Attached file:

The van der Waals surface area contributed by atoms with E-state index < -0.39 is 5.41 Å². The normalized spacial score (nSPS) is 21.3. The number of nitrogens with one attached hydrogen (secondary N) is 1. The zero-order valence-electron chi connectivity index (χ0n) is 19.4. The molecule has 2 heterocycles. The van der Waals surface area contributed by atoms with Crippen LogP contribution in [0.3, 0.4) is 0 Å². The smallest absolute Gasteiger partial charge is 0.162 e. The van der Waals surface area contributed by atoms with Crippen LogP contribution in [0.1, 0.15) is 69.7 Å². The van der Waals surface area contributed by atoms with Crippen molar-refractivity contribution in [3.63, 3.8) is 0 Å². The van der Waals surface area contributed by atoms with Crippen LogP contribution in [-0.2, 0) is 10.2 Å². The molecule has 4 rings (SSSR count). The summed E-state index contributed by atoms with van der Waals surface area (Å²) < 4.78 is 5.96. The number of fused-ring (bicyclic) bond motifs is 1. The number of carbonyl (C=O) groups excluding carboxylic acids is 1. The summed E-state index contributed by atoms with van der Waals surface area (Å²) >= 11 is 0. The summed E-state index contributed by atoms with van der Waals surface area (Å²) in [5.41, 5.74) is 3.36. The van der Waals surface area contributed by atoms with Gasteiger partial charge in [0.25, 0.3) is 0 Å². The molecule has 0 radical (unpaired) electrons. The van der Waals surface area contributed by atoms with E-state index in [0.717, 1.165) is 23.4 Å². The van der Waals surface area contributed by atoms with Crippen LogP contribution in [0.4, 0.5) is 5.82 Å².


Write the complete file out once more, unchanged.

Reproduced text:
The van der Waals surface area contributed by atoms with E-state index < -0.39 is 5.41 Å². The normalized spacial score (nSPS) is 21.3. The number of nitrogens with one attached hydrogen (secondary N) is 1. The zero-order valence-electron chi connectivity index (χ0n) is 19.4. The molecule has 2 heterocycles. The van der Waals surface area contributed by atoms with Crippen LogP contribution in [0.3, 0.4) is 0 Å². The smallest absolute Gasteiger partial charge is 0.162 e. The van der Waals surface area contributed by atoms with Crippen LogP contribution in [0.1, 0.15) is 69.7 Å². The van der Waals surface area contributed by atoms with Crippen molar-refractivity contribution in [3.63, 3.8) is 0 Å². The van der Waals surface area contributed by atoms with Crippen LogP contribution in [-0.2, 0) is 10.2 Å². The molecule has 4 rings (SSSR count). The summed E-state index contributed by atoms with van der Waals surface area (Å²) < 4.78 is 5.96. The number of fused-ring (bicyclic) bond motifs is 1. The number of carbonyl (C=O) groups excluding carboxylic acids is 1. The summed E-state index contributed by atoms with van der Waals surface area (Å²) >= 11 is 0. The summed E-state index contributed by atoms with van der Waals surface area (Å²) in [5.41, 5.74) is 3.36. The van der Waals surface area contributed by atoms with Gasteiger partial charge in [0.25, 0.3) is 0 Å². The molecule has 0 radical (unpaired) electrons. The van der Waals surface area contributed by atoms with E-state index in [0.717, 1.165) is 23.4 Å². The van der Waals surface area contributed by atoms with Crippen LogP contribution in [0.4, 0.5) is 5.82 Å².